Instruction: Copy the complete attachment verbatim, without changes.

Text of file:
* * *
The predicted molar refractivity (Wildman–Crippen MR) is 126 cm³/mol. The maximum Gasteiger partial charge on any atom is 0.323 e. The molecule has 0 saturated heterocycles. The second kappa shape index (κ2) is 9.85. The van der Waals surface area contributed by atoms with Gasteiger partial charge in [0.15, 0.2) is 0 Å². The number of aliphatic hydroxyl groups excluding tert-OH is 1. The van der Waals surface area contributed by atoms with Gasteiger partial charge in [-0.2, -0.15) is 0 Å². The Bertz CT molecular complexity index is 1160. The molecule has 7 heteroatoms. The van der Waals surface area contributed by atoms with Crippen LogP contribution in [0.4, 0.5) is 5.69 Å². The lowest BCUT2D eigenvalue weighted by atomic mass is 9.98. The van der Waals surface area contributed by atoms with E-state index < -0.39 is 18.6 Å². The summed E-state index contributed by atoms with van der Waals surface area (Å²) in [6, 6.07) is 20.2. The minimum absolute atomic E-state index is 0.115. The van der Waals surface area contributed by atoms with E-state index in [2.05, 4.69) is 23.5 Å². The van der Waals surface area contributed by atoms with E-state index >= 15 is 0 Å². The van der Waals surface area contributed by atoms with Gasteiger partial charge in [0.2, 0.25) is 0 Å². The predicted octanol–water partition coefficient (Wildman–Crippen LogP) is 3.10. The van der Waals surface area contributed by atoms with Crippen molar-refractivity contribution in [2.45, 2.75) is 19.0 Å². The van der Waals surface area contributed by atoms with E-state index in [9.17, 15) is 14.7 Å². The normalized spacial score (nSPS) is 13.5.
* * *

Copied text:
The predicted molar refractivity (Wildman–Crippen MR) is 126 cm³/mol. The maximum Gasteiger partial charge on any atom is 0.323 e. The molecule has 0 saturated heterocycles. The second kappa shape index (κ2) is 9.85. The van der Waals surface area contributed by atoms with Gasteiger partial charge in [0.15, 0.2) is 0 Å². The number of aliphatic hydroxyl groups excluding tert-OH is 1. The van der Waals surface area contributed by atoms with Gasteiger partial charge in [-0.2, -0.15) is 0 Å². The Bertz CT molecular complexity index is 1160. The molecule has 7 heteroatoms. The van der Waals surface area contributed by atoms with Crippen LogP contribution in [0.4, 0.5) is 5.69 Å². The lowest BCUT2D eigenvalue weighted by atomic mass is 9.98. The van der Waals surface area contributed by atoms with E-state index < -0.39 is 18.6 Å². The summed E-state index contributed by atoms with van der Waals surface area (Å²) in [6, 6.07) is 20.2. The minimum absolute atomic E-state index is 0.115. The van der Waals surface area contributed by atoms with E-state index in [2.05, 4.69) is 23.5 Å². The van der Waals surface area contributed by atoms with E-state index >= 15 is 0 Å². The van der Waals surface area contributed by atoms with Gasteiger partial charge in [0.2, 0.25) is 0 Å². The predicted octanol–water partition coefficient (Wildman–Crippen LogP) is 3.10. The van der Waals surface area contributed by atoms with Crippen molar-refractivity contribution in [2.45, 2.75) is 19.0 Å². The van der Waals surface area contributed by atoms with E-state index in [9.17, 15) is 14.7 Å². The normalized spacial score (nSPS) is 13.5.